1st Edition

Psychotherapy After Kohut A Textbook of Self Psychology

By Ronald R. Lee, J. Colby Martin Copyright 1991
    344 Pages
    by Routledge

    352 Pages
    by Routledge

    Hailed as "a superb textbook aimed at introducing psychoanalytic self psychology to students of psychotherapy" (Robert D. Stolorow), Psychotherapy After Kohut is unique in its grasp of the theoretical, clinical, and historical grounds of the emergence of this new psychotherapy paradigm.  Lee and Martin acknowledge self psychology's roots in Freud's pioneering clinical discoveries and go on to document its specific indebtedness to the work of Sandor Ferenczi and British object relations theory.  Proceeding to readable, scholarly expositions of the principal concepts introduced by Heinz Kohut, the founder of self psychology, they skillfully explore the further blossoming of the paradigm in the decade following Kohut's death.  In tracing the trajectory of self psychology after Kohut, Lee and Martin pay special attention to the impact of contemporary infancy research, intersubjectivity theory, and recent empirical and clinical findings about affect development and the meaning and treatment of trauma.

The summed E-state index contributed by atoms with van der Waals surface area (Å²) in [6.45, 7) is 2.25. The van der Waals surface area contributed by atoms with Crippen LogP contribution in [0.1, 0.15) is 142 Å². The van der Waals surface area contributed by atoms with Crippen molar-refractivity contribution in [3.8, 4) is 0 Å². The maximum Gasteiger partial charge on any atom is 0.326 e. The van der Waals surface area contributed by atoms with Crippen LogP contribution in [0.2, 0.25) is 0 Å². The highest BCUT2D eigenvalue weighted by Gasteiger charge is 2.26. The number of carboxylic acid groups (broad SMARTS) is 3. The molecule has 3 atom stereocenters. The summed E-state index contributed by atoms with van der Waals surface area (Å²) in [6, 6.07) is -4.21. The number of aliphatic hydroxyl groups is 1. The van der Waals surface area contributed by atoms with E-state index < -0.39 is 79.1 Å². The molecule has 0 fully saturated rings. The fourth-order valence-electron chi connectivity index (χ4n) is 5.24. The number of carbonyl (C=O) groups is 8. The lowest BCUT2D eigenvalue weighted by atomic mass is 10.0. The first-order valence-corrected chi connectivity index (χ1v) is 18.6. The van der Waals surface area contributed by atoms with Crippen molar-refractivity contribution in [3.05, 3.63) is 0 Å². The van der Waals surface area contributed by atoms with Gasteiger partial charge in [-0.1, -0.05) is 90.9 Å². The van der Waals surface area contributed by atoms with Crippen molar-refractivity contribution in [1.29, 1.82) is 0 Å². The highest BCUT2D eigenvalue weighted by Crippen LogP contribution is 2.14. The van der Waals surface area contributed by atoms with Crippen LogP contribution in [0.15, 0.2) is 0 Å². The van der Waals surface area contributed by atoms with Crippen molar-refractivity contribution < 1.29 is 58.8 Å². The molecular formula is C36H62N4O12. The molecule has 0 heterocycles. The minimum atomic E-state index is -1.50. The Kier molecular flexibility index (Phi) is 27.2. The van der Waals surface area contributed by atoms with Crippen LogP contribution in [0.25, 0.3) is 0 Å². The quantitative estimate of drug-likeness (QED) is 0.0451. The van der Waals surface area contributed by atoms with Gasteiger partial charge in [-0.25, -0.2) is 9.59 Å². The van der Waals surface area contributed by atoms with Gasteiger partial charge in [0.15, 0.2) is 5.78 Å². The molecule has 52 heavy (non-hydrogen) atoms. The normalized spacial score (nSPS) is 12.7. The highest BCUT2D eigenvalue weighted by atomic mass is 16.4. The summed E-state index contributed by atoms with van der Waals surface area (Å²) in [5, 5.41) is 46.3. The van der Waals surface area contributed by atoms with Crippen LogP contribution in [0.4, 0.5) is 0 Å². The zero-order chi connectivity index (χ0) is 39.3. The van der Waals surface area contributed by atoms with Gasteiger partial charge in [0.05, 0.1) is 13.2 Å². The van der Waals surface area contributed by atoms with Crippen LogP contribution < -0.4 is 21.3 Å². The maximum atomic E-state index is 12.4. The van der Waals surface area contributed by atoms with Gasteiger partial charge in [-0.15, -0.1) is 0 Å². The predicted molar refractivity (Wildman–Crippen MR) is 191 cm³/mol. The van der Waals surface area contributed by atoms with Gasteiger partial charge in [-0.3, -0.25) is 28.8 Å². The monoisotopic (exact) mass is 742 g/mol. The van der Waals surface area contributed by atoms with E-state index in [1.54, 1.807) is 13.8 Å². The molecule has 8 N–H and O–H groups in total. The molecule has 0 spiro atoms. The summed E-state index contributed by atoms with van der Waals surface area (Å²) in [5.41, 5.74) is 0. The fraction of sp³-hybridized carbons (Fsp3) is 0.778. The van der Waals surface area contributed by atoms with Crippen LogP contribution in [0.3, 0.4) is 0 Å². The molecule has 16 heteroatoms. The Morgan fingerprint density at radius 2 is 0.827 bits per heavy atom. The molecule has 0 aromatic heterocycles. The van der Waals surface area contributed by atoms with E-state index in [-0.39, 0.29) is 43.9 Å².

- The Magical Covenant
    - Freud as Clinician
    - Freud's Mental Apparatus
    - Drive and Conflict theory
    - Ferenczi, the Dissident
    - The British School
    - Metatheory: Theory about Psychotherapy Theory
    - Empathic Understanding
    - Narcissism
    - Mirror Transference
    - Idealizing Transference
    - Twinship and Merger Transferences
    - Selfobject Experiences
    - The Self System
    - Conflict and Deficit Theories
    - Psychoanalysis and Psychotherapy
    - Transference as Organizing Principle
    - Structuralization
    - Negative Therapeutic Reactions
    - Affects
    - Trauma
    - Mutual Influence Theory
    - Toward a General Theory


    Ronald R. Lee, J. Colby Martin

    "The sensitivity and understanding they bring to the complex history of self psychology and its constructs is unsurpassed in my experience.  With true scholarly (as well as empathic) depth they are able to explicate the theoretical and clinical relevance to psychoanalysis of the self-psychological views on transference, intersubjectivity, trauma, and - of course - empathy....In a long career of training and supervising, I have encountered few books that attempt the close contextual coverage Lee and Martin have provided.  In addition, in the psychoanalytic literature, even fewer offer the clinical lucidity and readability found in this volume."

    Gene Bocknek, Contemporary Psychology